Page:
aerosols have a positive forcing since they absorb sunlight. Sulfate
aerosols have a negative forcing since they reflect sunlight back into

NOAAs Annual GHG Index, which tracks changes in radiative forcing from
GHGs over time, shows that such forcing from human-added GHGs has
increased 27.5 percent between 1990 and 2009. Increases in CO2 in the
atmosphere are responsible for 80% of the increase. The contribution to
radiative forcing by CH4 and CFCs has been nearly constant or declining,
respectively, in recent years.

The greenhouse effect causes the atmosphere to retain heat
When sunlight reaches Earths surface, it can either be reflected back into
space or absorbed by Earth. Once absorbed, the planet releases some of the
energy back into the atmosphere as heat (also called infrared radiation).
Greenhouse gases like water vapor (H2O), carbon dioxide (CO2), and methane
(CH4) absorb energy, slowing or preventing the loss of heat to space. In
this way, GHGs act like a blanket, making Earth warmer than it would
otherwise be. This process is commonly known as the greenhouse effect.

The role of the greenhouse effect in the past

Over the last several hundred thousand years, CO2 levels varied in tandem
with the glacial cycles. During warm "interglacial" periods, CO2 levels
were higher. During cool "glacial" periods, CO2 levels were lower.[2] The
heating or cooling of Earths surface and oceans can cause changes in the
natural sources and sinks of these gases, and thus change greenhouse gas
concentrations in the atmosphere.[2] These changing concentrations are
thought to have acted as a positive feedback, amplifying the temperature
changes caused by long-term shifts in Earths orbit.[2]

Graph showing correlating increases and decreases in CO2 and temperature
over 800,000 years.

Estimates of the Earths changing CO2 concentration (top) and Antarctic
temperature (bottom), based on analysis of ice core data extending back
800,000 years. Until the past century, natural factors caused atmospheric
CO2 concentrations to vary within a range of about 180 to 300 parts per
million by volume (ppmv). Warmer periods coincide with periods of
relatively high CO2 concentrations. Note: The past centurys temperature
changes and rapid CO2 rise (to 400 ppmv in 2015) are not shown here.

Increases over the past half century are shown in the Recent Role section.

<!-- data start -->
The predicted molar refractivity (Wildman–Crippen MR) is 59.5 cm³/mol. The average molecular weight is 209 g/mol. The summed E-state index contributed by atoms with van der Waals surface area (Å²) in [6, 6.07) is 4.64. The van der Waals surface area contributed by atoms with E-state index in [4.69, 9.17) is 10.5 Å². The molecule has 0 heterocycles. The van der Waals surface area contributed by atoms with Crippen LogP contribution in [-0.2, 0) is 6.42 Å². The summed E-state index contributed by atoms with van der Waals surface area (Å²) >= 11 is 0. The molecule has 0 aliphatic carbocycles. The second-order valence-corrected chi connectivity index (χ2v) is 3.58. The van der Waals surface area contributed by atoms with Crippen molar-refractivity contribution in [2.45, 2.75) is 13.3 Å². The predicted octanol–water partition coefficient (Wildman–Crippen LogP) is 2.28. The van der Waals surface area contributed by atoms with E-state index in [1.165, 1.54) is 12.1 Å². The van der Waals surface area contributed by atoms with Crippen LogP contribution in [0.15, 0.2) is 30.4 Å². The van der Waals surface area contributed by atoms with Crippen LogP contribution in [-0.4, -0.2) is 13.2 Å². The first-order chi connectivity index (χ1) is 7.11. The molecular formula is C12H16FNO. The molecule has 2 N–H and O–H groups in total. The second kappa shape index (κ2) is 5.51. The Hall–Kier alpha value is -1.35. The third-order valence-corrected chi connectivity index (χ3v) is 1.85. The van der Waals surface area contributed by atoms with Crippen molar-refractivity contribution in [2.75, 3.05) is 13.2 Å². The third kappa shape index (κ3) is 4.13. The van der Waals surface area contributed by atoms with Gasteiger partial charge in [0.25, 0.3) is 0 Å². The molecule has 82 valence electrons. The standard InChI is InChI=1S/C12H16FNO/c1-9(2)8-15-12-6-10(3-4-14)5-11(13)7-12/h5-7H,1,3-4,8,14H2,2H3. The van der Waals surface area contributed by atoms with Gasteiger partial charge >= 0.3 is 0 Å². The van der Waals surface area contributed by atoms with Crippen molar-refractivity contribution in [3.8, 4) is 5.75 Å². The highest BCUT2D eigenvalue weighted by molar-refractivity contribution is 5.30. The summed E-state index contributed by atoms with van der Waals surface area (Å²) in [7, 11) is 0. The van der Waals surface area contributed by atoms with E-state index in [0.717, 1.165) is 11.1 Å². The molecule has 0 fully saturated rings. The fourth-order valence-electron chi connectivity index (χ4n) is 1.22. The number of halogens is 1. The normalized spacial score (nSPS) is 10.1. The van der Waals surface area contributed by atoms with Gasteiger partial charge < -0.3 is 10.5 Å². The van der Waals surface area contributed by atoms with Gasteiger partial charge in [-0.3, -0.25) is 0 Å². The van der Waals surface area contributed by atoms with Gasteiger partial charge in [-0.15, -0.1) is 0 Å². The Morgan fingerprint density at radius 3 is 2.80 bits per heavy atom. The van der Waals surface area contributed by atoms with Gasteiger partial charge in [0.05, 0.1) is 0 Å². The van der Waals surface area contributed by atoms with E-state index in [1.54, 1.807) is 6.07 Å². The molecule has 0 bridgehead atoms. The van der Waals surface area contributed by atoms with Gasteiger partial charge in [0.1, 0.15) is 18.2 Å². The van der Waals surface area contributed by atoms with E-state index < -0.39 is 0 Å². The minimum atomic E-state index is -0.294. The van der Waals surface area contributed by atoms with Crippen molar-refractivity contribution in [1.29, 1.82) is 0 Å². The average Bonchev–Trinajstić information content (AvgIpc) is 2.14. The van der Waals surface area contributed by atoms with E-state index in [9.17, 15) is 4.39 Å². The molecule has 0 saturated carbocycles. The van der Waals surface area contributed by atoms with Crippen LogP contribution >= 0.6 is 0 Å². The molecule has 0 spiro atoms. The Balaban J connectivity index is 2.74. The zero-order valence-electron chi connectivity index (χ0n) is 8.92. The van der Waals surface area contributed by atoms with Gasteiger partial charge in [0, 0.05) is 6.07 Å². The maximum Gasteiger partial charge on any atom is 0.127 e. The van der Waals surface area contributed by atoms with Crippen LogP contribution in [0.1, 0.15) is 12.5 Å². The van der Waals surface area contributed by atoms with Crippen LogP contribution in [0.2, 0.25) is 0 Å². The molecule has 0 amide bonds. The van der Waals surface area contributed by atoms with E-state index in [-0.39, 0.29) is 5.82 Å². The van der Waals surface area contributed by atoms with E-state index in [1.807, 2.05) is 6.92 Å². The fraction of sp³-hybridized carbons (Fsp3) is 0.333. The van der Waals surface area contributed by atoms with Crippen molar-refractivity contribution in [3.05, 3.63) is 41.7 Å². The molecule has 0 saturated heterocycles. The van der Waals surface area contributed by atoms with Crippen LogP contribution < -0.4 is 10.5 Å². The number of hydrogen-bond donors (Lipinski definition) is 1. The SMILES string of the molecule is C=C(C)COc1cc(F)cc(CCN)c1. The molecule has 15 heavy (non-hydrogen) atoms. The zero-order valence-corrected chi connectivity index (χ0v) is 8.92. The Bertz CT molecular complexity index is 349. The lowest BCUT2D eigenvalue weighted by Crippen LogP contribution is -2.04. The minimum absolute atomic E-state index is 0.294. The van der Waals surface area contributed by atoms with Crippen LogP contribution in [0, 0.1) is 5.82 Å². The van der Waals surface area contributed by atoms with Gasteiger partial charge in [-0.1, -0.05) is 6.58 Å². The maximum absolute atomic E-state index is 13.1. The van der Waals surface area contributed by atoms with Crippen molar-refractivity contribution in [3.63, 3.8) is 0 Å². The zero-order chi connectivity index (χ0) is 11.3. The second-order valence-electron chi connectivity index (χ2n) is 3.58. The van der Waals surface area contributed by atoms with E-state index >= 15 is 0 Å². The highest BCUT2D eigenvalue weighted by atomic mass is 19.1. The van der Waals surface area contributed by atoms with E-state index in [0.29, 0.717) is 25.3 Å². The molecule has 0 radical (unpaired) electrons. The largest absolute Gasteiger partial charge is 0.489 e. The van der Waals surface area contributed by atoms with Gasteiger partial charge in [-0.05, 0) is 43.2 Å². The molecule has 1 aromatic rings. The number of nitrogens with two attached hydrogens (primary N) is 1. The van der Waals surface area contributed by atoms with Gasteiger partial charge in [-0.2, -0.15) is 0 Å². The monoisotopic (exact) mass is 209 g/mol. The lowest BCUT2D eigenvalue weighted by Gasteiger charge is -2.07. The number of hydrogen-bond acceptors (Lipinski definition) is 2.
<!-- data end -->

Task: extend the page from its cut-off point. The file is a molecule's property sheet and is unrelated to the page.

Click the image to view a larger version.

Source: Based on data appearing in NRC (2010).

Feedbacks Can Amplify or Reduce Changes

Climate feedbacks amplify or reduce direct warming and cooling effects.
They do not change the planets temperature directly. Feedbacks that
amplify changes are called positive feedbacks. Feedbacks that counteract
changes are called negative feedbacks. Feedbacks are associated with
changes in surface reflectivity, clouds, water vapor, and the carbon

Water vapor appears to cause the most important positive feedback. As
Earth warms, the rate of evaporation and the ability of air to hold water
vapor both rise, increasing the amount of water vapor in the air. Because
water vapor is a greenhouse gas, this leads to further warming.
The melting of Arctic sea ice is another example of a positive climate
feedback. As temperatures rise, sea ice retreats. The loss of ice exposes
the underlying sea surface, which is darker and absorbs more sunlight than
ice, increasing the total amount of warming.

Some types of clouds cause a negative feedback. Warming temperatures can
increase the amount or reflectivity of these clouds, reflecting more
sunlight back into space, cooling the surface of the planet. Other types
of clouds, however, contribute a positive feedback.

There are also several positive feedbacks that increase GHG
concentrations. For example, as temperatures warm:
Natural processes that are affected by warming, such as permafrost
thawing, tend to release more CO2.

The ocean releases CO2 into the atmosphere and absorbs atmospheric CO2 at
a slower rate.

Several types of land surfaces may release more methane (CH4).
These changes lead to higher concentrations of atmospheric GHGs and
contribute to increased warming.

Graph showing increase in 3 GHGs (CO2, CH4, & N2O). From 0 to ~1800,
concentrations of each were in the following ranges: CO2: 280ppm, CH4:
720ppb, N2O: 270ppb. A sharp increase begins in 1900. By 2000, CO2
approaches 400ppm, CH4 2000ppb, and N2O 320ppb.

This graph shows the increase in greenhouse gas (GHG) concentrations in